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Systematic (IUPAC) name
quinolin-3-yl]-3,5-dihydroxy-hept-6-enoic acid
CAS number 147511-69-1
ATC code C10AA08
PubChem 6366718
Chemical data
Formula C25H24FNO4 
Mol. mass 421.461
Pharmacokinetic data
Bioavailability 60%
Protein binding 96%
Metabolism hepatic
Half life 11 hours
Excretion biliary
Therapeutic considerations
Pregnancy cat.


Legal status


Routes oral tablets 1 & 2 mg

Pitavastatin (usually as a calcium salt) is a novel member of the medication class of statins.[1] Like the other statins, it is an inhibitor of HMG-CoA reductase, the enzyme that catalyses the first step of cholesterol synthesis. It has been available in Japan since 2003, and is being marketed under licence in South Korea and in India.[2] It is likely that pitavastatin will be approved for use in hypercholesterolaemia (elevated levels of cholesterol in the blood) and for the prevention of cardiovascular disease outside South and Southeast Asia as well.[3]



Like the other statins, pitavastatin is indicated for hypercholesterolaemia (elevated cholesterol) and for the prevention of cardiovascular disease.


Common statin-related side-effects (headaches, stomach upset, abnormal liver function tests and muscle cramps) were similar to other statins.[3]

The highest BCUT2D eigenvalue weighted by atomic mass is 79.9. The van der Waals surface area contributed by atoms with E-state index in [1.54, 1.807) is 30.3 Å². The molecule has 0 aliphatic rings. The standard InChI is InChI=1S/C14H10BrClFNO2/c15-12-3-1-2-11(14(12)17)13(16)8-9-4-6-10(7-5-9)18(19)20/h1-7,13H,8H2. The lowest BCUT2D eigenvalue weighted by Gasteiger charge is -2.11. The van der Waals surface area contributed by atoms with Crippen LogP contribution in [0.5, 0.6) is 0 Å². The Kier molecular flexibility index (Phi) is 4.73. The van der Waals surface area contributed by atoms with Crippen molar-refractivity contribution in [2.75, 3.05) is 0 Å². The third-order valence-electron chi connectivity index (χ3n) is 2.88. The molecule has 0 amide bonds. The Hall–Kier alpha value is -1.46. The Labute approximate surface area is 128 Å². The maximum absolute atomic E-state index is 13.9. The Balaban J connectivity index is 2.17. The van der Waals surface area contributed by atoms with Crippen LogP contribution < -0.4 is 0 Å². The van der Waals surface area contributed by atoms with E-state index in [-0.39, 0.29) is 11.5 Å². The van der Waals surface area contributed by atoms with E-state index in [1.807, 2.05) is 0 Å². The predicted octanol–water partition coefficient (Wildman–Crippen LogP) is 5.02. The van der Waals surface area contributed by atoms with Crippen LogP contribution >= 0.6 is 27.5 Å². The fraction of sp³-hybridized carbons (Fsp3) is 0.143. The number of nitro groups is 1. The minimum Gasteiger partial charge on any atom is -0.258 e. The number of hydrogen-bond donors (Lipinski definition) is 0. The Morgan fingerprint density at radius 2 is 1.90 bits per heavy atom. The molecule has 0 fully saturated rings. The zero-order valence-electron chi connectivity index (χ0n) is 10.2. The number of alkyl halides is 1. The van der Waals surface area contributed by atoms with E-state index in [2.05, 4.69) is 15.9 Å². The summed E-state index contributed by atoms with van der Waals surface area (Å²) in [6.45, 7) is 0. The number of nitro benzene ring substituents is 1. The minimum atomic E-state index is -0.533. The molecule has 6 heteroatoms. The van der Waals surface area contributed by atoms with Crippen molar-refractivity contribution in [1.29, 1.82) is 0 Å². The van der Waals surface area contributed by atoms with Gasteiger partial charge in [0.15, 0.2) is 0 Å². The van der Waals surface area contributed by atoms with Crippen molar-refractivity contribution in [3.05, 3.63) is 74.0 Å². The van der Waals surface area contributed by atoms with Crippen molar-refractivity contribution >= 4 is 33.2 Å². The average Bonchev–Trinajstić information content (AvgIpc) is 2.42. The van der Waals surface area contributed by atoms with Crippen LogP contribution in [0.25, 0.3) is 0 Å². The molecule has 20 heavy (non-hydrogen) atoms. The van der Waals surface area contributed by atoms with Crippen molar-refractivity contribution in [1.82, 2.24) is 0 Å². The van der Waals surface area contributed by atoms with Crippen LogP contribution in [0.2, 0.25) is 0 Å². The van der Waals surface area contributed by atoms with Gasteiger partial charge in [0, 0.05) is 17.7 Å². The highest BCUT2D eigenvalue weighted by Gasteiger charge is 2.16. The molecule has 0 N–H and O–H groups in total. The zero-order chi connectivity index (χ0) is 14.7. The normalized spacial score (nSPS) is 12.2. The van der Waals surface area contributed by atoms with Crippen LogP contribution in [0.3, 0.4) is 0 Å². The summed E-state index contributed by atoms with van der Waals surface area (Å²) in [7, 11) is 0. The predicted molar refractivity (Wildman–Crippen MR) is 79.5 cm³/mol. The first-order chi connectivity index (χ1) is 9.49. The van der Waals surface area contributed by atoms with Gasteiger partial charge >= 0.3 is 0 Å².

Metabolism and interactions

Most statins are metabolised in part by one or more hepatic cytochrome P450 enzymes, leading to an increased potential for drug interactions and problems with certain foods (such as grapefruit juice). Pitavastatin appears to be a substrate of CYP2C9, and not CYP3A4 (which is a common source of interactions in other statins).[3]


Pitavastatin (previously known as itavastatin, itabavastin, nisvastatin, NK-104 or NKS-104) was discovered in Japan by Nissan Chemical Industries, Ltd. and developed further by Kowa Pharmaceuticals, Tokyo.[3]


  1. ^ Kajinami K, Takekoshi N, Saito Y. Pitavastatin: efficacy and safety profiles of a novel synthetic HMG-CoA reductase inhibitor. Cardiovasc Drug Rev 2003;21:199-215. PMID 12931254.
  2. ^ Zydus Cadila launches pitavastatin in India
  3. ^ a b c d Mukhtar RY, Reid J, Reckless JP. Pitavastatin. Int J Clin Pract 2005;59:239-52. PMID 15854203.
This article is licensed under the GNU Free Documentation License. It uses material from the Wikipedia article "Pitavastatin". A list of authors is available in Wikipedia.
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